Going green is the new mantra as humanity grapples with the most serious challenge to its continued existence. What can we do as women to save our environment?
In primitive times, women were the first environmentalists. By observing the growth processes of nature, they took advantage of this knowledge for agricultural practice. Since survival was precarious, natural resources were managed carefully. Waste was not an option. Now more than ever, it’s time to remember those women of yesteryear, feel their respect and love for the land, and translate that feeling into action.
Catch them young
Young children are the most receptive to ideas; Teach them early to think green:
Have your toddler turn off the tap while brushing his teeth and turn it on just to rinse his mouth.
A cup and a bucket of water is all you need for bathing. When your child learns to soap and wash, not only will he have saved several liters of water, but he will also have increased his self-esteem.
· School craft project? A cardboard kitchen towel holder becomes a kaleidoscope; An aluminum can turns into a colored pencil holder. A paper soap box transforms into a camera, an orphan sock into a hand puppet. Decorated cardboard strips make beautiful picture frames. Ignite your child’s creativity, while instilling in him the habit of reusing materials for a lifetime.
Adopting green kitchen practices will help save both the environment and your health.
· Why not bake cakes and cookies at home or try making jams? Also, get a juicer and make fresh fruit juice. When you buy these products in stores, you also pick up a large number of disposable packaging. In addition, the products are also loaded with chemicals and preservatives; tell them no.
· Buy organic food products. Is there a local farmers market? Support them in their business. Organic is more expensive, we know. But saving the earth will be cheaper in the long run!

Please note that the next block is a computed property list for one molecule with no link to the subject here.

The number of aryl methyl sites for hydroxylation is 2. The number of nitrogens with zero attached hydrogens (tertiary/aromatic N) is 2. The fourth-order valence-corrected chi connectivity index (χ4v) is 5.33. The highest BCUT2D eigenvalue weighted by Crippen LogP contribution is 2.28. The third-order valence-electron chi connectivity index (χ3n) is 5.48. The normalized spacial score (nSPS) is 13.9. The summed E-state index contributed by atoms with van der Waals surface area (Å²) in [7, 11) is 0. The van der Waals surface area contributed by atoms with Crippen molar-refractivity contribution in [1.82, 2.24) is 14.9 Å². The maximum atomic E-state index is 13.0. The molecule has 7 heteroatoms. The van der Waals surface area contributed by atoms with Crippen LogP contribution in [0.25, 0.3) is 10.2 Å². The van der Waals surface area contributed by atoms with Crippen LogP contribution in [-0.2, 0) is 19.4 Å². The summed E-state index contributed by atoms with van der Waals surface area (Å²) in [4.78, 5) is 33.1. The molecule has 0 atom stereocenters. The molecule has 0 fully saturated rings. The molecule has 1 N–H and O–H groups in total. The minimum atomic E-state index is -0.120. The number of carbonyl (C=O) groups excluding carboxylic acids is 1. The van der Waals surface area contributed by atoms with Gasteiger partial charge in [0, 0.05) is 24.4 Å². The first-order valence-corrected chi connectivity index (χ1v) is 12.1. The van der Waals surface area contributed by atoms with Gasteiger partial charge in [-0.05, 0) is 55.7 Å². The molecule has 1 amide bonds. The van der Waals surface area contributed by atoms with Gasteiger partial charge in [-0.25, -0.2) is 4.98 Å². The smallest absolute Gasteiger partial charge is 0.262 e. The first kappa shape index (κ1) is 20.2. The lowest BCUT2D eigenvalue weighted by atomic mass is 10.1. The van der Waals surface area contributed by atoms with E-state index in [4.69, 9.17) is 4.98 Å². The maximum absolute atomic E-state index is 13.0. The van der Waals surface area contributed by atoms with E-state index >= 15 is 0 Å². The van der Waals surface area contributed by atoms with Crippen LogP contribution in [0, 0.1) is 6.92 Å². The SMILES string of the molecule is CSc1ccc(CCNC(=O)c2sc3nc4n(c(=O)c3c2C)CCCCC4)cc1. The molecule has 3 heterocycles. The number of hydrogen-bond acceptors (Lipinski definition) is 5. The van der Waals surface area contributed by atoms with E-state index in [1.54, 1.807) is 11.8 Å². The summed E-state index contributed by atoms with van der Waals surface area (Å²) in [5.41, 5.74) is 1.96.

Large-scale farming to feed animals is wasteful and energy-consuming. Throw away the corned beef and go vegan with a heart. Experiment with new kitchens; Surprise your family and friends with your new experience and spread the word.
Your kitchen cabinet can double as an occasional medicine cabinet and cosmetic counter. Ginger-infused tea soothes a sore throat; the water in boiled cumin seeds helps indigestion. Chickpea flour is a chemical-free facial scrub, while a blend of oatmeal, papaya, yogurt, and honey is an instant skin softener. The result: great skin, no junk!
Energy and Water
· Perform an ‘energy audit’ of your home and take fuel and energy saving measures. In addition to opting for big energy savers like CFL bulbs or solar panels, the simplest acts – turning off lights and not leaving devices on standby – can save huge amounts of energy. Plus, maximize the use of dishwashers and clothes washers by ensuring a full load.
· Is your home leak-proof? Use low-flow toilet cisterns – a brick in the flush will save even more water. Use water conservatively even when staying in a hotel.
· Using mulch around plants helps them retain moisture effectively.
· Watering plants early in the morning or in the evening minimizes evaporation.
· Create a vermicomposting pit. The wet garbage is disposed of and your plants receive organic grade A fertilizers for free.
Congratulations to these ladies who have done their part
Over the years, women around the world have contributed greatly to increasing environmental awareness and the urgent need to address the issues that threaten to destroy life on earth.
Rachel Carson, scientist and writer, is the author of Silent Spring, the book that awakened the world to the terrible impact of pesticides on the environment. Every year, Earth Day is celebrated on April 22, thanks to your seminal work.
Wangari Maathai’s battle against deforestation in Kenya and her efforts to organize poor village women in reforestation, fighting soil erosion and water pollution for sustainable livelihoods, earned her a Nobel Prize from the Paz in 2004.
There are others, unknown and illiterate women, who have fought against the degradation of their environment by powerful governments and corporations. The women of Minamata, Japan, who fought mercury poisoning in their fishing village. Poor village women in Uttaranchal, India, who hugged the trees to prevent contractors from cutting down their forests, asserting their primary right to use forest products sustainably … the list goes on.
Most of us are not activists. But we can all contribute in our own way. Whether it’s organizing carpooling, choosing to walk, bike, or use public transportation, and remembering to bring a cloth bag to the grocery store, there is no area in our lives where we can’t think green. You can start small, but remember, every little effort gives the earth a chance to heal.